Introduction to Financial Accounting in Hong Kong by zqp23730


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									                    Implementing international standards

The HKMA considers many factors in implementing regulatory initiatives in

order to achieve a balance between costs and benefits.

The Financial Stability Forum, in which I participate, has recently added its

voice to discussions about whether the international standard-setting process is

working as well as it should be. In recent years there have been a lot of new

standards affecting the financial sector.   While each new standard, on its own

merits, may make good sense, putting them together efficiently and effectively

is a challenging task for regulators.

In the past few years, a number of major new standards have been introduced

that affect the banking industry.   Examples include the new capital adequacy

standards (“Basel II”), new anti-money laundering requirements, and new

accounting standards.     Dealing with the introduction of so many standards

concurrently has admittedly placed quite a burden on the industry.

In Hong Kong we are acutely aware of this.       Theoretically we could choose

not to implement certain new standards, or at least spread their implementation

over a longer period.     However, this might be damaging to Hong Kong’s

position as an international financial centre.       Our reputation might be

tarnished if we were slow to adopt the international standards and best practices,
which are being, and in some cases already have been, adopted in other major

international financial centres.

Many Hong Kong banks – indeed many Hong Kong companies – operate on an

international stage. They want to be able to adopt the same practices in Hong

Kong as they do elsewhere. For example, the big international banks will be

adopting Basel II globally, so they naturally want to be able to apply it in Hong

Kong.    Similarly, major companies don’t want to deal with accounting

standards in Hong Kong that are different from the new ones already used

elsewhere.    Hong Kong therefore needs to ensure that its regulatory and

accounting standards keep up with international standards.

Hong Kong should not opt out of implementing the new international standards.

What, then, can we do to make implementation easier and more cost-effective?

Let me use the implementation of Basel II as an example. The approach we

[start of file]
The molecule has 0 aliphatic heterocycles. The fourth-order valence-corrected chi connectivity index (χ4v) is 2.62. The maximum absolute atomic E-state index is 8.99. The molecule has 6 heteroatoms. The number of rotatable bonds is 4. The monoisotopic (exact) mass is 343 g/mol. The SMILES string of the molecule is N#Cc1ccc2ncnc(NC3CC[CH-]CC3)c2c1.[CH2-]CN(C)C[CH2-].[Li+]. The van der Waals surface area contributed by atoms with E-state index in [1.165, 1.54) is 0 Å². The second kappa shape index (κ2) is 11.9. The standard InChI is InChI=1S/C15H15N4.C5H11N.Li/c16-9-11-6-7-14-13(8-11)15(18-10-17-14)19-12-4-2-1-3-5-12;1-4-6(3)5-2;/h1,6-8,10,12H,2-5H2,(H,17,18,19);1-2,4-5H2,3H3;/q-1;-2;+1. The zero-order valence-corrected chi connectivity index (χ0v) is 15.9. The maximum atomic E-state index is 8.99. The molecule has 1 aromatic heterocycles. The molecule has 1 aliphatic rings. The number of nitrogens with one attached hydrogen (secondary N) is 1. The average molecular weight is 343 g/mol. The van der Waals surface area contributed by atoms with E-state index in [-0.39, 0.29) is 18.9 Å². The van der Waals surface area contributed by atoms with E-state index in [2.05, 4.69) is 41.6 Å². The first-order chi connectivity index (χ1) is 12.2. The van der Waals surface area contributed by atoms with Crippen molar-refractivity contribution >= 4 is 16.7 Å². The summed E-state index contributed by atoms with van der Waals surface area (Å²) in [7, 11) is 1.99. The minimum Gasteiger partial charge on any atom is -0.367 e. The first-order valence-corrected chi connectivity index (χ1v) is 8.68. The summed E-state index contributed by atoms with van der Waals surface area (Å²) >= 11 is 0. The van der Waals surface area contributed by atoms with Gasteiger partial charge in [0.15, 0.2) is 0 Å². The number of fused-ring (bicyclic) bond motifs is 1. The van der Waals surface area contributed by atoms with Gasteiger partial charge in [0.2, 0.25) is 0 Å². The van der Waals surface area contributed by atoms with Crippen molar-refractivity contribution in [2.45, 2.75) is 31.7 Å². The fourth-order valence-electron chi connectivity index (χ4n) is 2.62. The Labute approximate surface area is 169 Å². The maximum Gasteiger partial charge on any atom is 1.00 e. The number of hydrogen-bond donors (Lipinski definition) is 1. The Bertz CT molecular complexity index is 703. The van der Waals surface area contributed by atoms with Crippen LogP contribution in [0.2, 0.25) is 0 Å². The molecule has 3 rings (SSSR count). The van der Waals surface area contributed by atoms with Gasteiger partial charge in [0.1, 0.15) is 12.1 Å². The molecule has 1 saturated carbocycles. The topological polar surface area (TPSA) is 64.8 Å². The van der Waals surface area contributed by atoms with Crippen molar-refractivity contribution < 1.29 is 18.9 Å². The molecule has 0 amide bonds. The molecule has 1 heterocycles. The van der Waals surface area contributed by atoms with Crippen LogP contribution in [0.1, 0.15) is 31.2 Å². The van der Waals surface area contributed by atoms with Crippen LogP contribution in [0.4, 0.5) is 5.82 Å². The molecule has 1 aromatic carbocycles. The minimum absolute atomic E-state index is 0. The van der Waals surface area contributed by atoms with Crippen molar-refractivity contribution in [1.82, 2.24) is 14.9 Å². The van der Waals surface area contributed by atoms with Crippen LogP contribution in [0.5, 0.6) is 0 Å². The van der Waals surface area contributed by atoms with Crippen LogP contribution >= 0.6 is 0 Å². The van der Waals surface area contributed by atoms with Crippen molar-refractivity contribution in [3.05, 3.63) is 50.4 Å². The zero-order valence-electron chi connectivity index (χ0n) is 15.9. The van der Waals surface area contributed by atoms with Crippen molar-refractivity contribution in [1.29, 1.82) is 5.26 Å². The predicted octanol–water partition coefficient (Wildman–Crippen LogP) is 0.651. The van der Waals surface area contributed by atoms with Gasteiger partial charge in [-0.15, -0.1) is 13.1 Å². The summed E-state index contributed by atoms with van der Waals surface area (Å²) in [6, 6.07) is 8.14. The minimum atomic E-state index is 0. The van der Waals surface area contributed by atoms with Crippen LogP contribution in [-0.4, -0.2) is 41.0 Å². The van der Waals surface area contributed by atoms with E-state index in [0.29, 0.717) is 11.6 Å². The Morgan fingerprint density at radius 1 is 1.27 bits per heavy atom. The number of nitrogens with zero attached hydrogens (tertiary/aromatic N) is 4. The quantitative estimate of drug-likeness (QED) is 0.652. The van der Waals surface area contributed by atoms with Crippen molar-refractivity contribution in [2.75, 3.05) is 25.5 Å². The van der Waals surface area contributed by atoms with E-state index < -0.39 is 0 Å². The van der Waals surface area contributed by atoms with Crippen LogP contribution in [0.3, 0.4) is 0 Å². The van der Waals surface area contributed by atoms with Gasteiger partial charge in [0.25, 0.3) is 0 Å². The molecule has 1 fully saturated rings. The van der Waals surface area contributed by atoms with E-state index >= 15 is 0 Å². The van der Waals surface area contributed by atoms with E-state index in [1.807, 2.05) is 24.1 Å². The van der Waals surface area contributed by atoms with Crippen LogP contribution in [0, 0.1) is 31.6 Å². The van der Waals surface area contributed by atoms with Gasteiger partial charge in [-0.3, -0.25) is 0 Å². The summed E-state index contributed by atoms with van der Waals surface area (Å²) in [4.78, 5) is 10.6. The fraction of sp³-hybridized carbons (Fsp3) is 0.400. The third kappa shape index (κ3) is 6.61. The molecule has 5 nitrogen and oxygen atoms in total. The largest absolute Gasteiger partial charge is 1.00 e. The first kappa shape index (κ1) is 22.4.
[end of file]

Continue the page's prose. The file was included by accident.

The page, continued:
have taken is three-fold. First, we put a lot of effort into consultation.   We

have been listening to what the industry has to say about the timetable they

want, the approaches they want, and the guidance they need from us.

Secondly, we have been very flexible in many aspects of the implementation:

we have allowed an extended transition period for those planning to use the

more advanced approaches; and have devised a simplified approach for the

smaller institutions that do not wish, or do not need, to adopt the advanced
approaches.   Thirdly, we have been trying to harmonise our requirements with

those of other regulators to make sure that banks operating in multiple

jurisdictions will not have to face inconsistent regulatory requirements.

We believe this approach will help smooth the implementation of Basel II in

Hong Kong.     I am sure the banking industry would agree that it is important

for Hong Kong to be in the initial wave of jurisdictions implementing Basel II,

alongside other major international financial centres such as London, Paris,

Frankfurt and Tokyo.

Returning to my starting point – the Financial Stability Forum’s concerns about

the international standard-setting process – what lessons can we learn from

Hong Kong’s Basel II implementation approach?         There are several, I think.

First, effective implementation of new standards requires standard-setters to

involve those affected in determining how and when the standards should be

implemented. Secondly, a practical and pragmatic approach should be used,

with appropriate consideration given to jurisdiction-specific factors. Thirdly,

an important objective of implementing new standards is to make them

consistent with the requirements of other regulators.     And fourthly, analysis

should be done to ensure that the implementation of new standards is as

cost-effective as possible.       The additional administrative burden on

institutions arising from adopting the new requirements should be carefully

taken into account.
We will be applying these general principles when considering any new

regulatory initiatives in Hong Kong, in order to achieve a balance between

costs and benefits. I hope these principles are also applied internationally by

all standard-setters and regulators.

Joseph Yam
13 April 2006

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